18       with more restraint in the Jefferies case.  Would you

19       agree?

20   A.  No.  I wouldn't agree.

21   Q.  Is that because the press will just do what they like

22       anyway, or --

23   A.  No, Mr Jay, you're not going to lead me down that path.

24   Q.  Okay.

25   A.  Let me explain that one of the successes, if you will


1       entertain the notion of success in relation to the

2       PCC --

3   Q.  Yes.

4   A.  -- which seems difficult at the moment.

5   Q.  Okay?

6   A.  One of the successes of the PCC was in containing media

7       scrums.  Now, if you don't believe me, you can go and

8       ask Lady Newlove, who is sitting in the Lords now, widow

9       of Garry Newlove, who was beaten to death by yobs.  She

10       precisely wished to avoid media scrums and we succeeded

11       in doing that and I think her appreciation is a matter

12       of record.

13           I don't know what happened in the Jefferies case.

14       I was long gone from the PCC, but what I would refute

15       absolutely is your -- I'm looking for the right

16       adjective -- I'll just say "connection" between the

17       McCanns and Jefferies because of a --

18   Q.  I think what you really mean is my tendentious and

19       unfair attempts to link the two in any way?  That's what

20       you really want to say, isn't it?

21   A.  You have stolen the words from my mouth, Mr Jay.

22   Q.  It does cut both ways, though, doesn't it, because the

23       PCC adopting a more prominent position, cajoling the

24       press better to behave might have had a causal impact on

25       what happened in December 2010/January 2011, mightn't


1       it?

2   A.  I respectfully decline to answer questions on

3       a situation where I have no control and no knowledge

4       over and of the circumstances.  All I'm saying to you is

5       that if you look at the record over the years, you will

6       see that one area where the PCC has shown remarkable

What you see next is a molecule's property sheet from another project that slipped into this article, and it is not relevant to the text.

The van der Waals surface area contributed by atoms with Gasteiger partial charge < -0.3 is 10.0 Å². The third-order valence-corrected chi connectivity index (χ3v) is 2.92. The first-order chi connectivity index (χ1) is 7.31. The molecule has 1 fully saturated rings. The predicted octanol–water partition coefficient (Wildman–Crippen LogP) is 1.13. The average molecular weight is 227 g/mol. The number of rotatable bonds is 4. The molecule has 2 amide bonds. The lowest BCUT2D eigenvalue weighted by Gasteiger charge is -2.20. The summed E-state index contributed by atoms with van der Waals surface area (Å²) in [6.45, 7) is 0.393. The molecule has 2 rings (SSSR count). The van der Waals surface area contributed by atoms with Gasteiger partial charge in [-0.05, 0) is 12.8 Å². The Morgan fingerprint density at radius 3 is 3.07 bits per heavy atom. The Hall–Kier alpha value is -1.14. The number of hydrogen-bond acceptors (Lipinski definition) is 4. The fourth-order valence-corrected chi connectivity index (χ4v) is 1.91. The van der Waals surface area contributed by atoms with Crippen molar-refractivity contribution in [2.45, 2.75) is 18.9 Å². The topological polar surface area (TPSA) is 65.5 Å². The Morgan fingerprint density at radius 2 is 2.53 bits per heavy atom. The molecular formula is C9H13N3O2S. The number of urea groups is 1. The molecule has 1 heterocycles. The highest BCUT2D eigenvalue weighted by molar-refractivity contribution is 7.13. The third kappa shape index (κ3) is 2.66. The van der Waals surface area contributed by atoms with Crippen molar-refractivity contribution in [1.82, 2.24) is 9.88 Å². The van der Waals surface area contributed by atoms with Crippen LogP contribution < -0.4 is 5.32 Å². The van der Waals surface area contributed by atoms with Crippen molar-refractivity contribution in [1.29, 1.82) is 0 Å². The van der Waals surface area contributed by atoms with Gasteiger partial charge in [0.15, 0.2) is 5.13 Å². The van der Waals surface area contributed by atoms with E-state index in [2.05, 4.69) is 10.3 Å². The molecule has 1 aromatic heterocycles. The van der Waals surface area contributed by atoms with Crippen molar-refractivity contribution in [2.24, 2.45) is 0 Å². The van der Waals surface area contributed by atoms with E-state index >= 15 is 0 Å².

7       success, including with the McCanns when they returned

8       to England, is in dealing with scrums and stories based,

9       according to Mr Jefferies, on police sources.  That's

10       all I can say about the case.  I just don't know any

11       more.

12   Q.  But a different analysis of the position -- I'm just

13       putting this forward as a possibility -- is perhaps

14       a common theme between the McCann case and the Jefferies

15       case is that the press fails to analyse evidence

16       objectively and clearly and tends to come up with a line

17       which it either believes is probably true or believes

18       chimes in some way with the beliefs and prejudices of

19       its readers, and it's that tendency which needs to be

20       resisted -- it's a tendency which we all need to

21       resist -- and requires firm leadership and direction

22       from a regulator to eschew.  Do you see that as

23       a possible analysis?

24   A.  I -- I'm just trying to work out in practice the meaning

25       of what you have just said.  We have -- maybe it's


1       actually too difficult to answer.  In -- you cannot

2       generalise for the whole of the British press in that

3       way.  Some do their job of reporting well, some do it

4       poorly.

5   Q.  I wasn't intending to.

6   A.  No, well, you sounded like that.  That's my only point.

7       If what you're saying is that every time there's a big

8       story like that, the chairman of the Press Complaints

9       Commission must go out on the media or issue a press

10       release invoking -- exhorting the press to report this

11       responsible, I can tell you straight off, after three

12       months of this, it would have no traction whatsoever.

13           This is not the thing to do.  This is not the thing

14       to do.  The fact of the matter -- this is what -- this

15       is what people so fail to understand.  It's as if you

16       would say to the police: "You're a useless organisation

17       because you can't stop crime", or you would say to the

18       bishops: "We still have sin after all these years.

19       You'd better give up and go."

20           It's ridiculous.  It's a ridiculous set of

21       arguments.  As long as there are human beings involved,

22       there will be fallibility, and the Press Complaints

23       Commission doesn't always get it right and it needs

24       strengthening, but it is a service to the public, and

25       a vast increase in the number of people who use it over


1       the last few years pays testament to a confidence which

2       you seem, frankly, to ignore.

3   Q.  At no stage am I expressing a personal view.  I am

4       testing propositions.  Because the nature of the

5       exercise involves an attempt to be precise, sometimes it

6       might appear that I am going too far, but I make it

7       absolutely clear, I'm not expressing a view,

8       Sir Christopher.

9   A.  You will forgive me, my Lord -- I hope you'll forgive me

10       if I do push back from time to time rather than sitting

11       here like a coconut.

12   Q.  I don't think anybody would fear that that is what's

13       happening.

14           Can we turn on to a different topic, which is the

15       ICO interaction --

16   A.  Yes.



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Leveson inquiry: former PCC chairman defends record, 31 January 2012
Leveson inquiry: former PCC chairman defends record The Guardian